Palarea describes that his team “likes to think of [Kermit] as a technology-enabled service.” Their work started as a consulting service, originally working directly with hospitals on methods of reducing medical device spend. With Mendix, Palarea built the Kermit platform based on his previous consulting experience.
“We’ve harnessed all of the power of low-code to bring an idea that we had, which is a consulting service, to life inside of our application in a very quick way.”
Kermit’s value lies in its ability to democratize the knowledge that has been hoarded in hospitals within different silos, centralizing this information for analysis. Bringing transparency to spend management is crucial to keeping costs down. Palarea’s people-centric solution focuses on taking tribal knowledge and disseminating that in a way that doesn’t require his physical presence, which would have proven difficult in the face of COVID-19.
Introducing a Disruptive Technology to Tech Laggards
Hospitals are notorious for being tech laggards. Justifiably so, as any risk they take with new technology could be life or death for its patients. As such, Palarea and his team were required to build Kermit in a way that minimizes risk.
Medical device companies have their preferred way of doing business, surgeons have their preferred way of interacting with partners, and executives have their preferred way of driving transparency and cost savings. These occasionally competing priorities are critical to maintain, and diverting from key stakeholders’ norms introduces challenges. Palarea says that he was faced with a tough question: “how do you think about aligning those interests? How do you think about managing change in an organization when you’re bringing software and consulting to bear that’s, quite frankly, disruptive to each of those parties?”
One of the priorities of a hospital CFO is to reduce operating costs. Palarea’s team has created a business model that aligns with these goals. Kermit’s pricing is based on a percentage of the costs that they can save the hospital, providing a low-risk commitment to adopting their ‘disruptive’ technology.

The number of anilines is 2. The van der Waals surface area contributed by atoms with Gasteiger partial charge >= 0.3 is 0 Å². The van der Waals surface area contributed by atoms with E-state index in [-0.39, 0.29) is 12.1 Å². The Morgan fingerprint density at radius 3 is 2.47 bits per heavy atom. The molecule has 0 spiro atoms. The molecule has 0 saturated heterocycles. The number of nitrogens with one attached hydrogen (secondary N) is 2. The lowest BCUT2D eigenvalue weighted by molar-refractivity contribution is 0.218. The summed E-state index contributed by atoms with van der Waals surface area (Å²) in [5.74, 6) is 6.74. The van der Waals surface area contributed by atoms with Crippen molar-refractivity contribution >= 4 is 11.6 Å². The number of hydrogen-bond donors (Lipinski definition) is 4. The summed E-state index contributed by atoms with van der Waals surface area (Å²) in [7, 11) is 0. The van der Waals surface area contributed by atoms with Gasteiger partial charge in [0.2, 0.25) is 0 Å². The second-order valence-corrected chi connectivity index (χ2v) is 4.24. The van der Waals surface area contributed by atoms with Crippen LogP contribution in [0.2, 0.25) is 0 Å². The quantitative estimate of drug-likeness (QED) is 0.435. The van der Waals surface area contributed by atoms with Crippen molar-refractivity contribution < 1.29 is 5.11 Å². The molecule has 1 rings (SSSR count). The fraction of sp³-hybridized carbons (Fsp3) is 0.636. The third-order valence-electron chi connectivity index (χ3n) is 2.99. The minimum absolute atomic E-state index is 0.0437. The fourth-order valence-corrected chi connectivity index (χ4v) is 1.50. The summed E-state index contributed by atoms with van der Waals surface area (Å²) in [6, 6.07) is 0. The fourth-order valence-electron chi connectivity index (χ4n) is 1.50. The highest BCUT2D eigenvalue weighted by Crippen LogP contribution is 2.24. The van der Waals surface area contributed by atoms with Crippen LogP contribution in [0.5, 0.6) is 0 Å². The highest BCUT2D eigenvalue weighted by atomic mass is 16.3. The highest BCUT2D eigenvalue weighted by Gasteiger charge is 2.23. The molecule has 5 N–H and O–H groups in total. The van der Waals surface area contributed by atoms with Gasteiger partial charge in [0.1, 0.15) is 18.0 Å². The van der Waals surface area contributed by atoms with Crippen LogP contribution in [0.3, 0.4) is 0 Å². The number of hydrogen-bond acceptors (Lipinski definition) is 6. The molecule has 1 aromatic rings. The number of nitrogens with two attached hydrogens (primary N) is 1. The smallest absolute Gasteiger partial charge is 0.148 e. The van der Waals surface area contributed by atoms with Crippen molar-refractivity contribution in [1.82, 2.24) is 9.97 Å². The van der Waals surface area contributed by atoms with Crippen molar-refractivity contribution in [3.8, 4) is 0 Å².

Digitizing and Mirroring Previously Broken Workflows
With multiple stakeholders and workflows to consider, Palarea was cautious about introducing a technology that would disrupt operating room procedures. As Palarea explains, “[Kermit] is trying to actually honor all of those stakeholders, they all play an important role, and also honor the existing workflows.” Each of these workflows is critical to a functioning operating room, making it necessary for Palarea and his team to mirror their processes rather than introduce new ones entirely.
“The adoption of low-code here has been quite instrumental for us, basically what [Kermit] is doing is mirroring broken workflows inside a hospital so that [they] don’t have to change [their workflows].”
Many hospitals use pen and paper to track implants and the tools required for the surgeries. First, the paper they use to track implants turns into a requisition followed immediately by a purchase order. The purchase order is sent to the implant company, who generates an invoice to be sent back to accounts payable within the hospital. The paper process eventually transforms into an electronic transaction, but hospitals are still using outdated technology, like Electronic Data Interchange (EDI). These norms are error-prone and provide little visibility into the medical devices used by surgeons in operating rooms. As Palarea puts it, “when you start to collect this data [with Kermit], you can begin to illuminate all kinds of really interesting things going on.”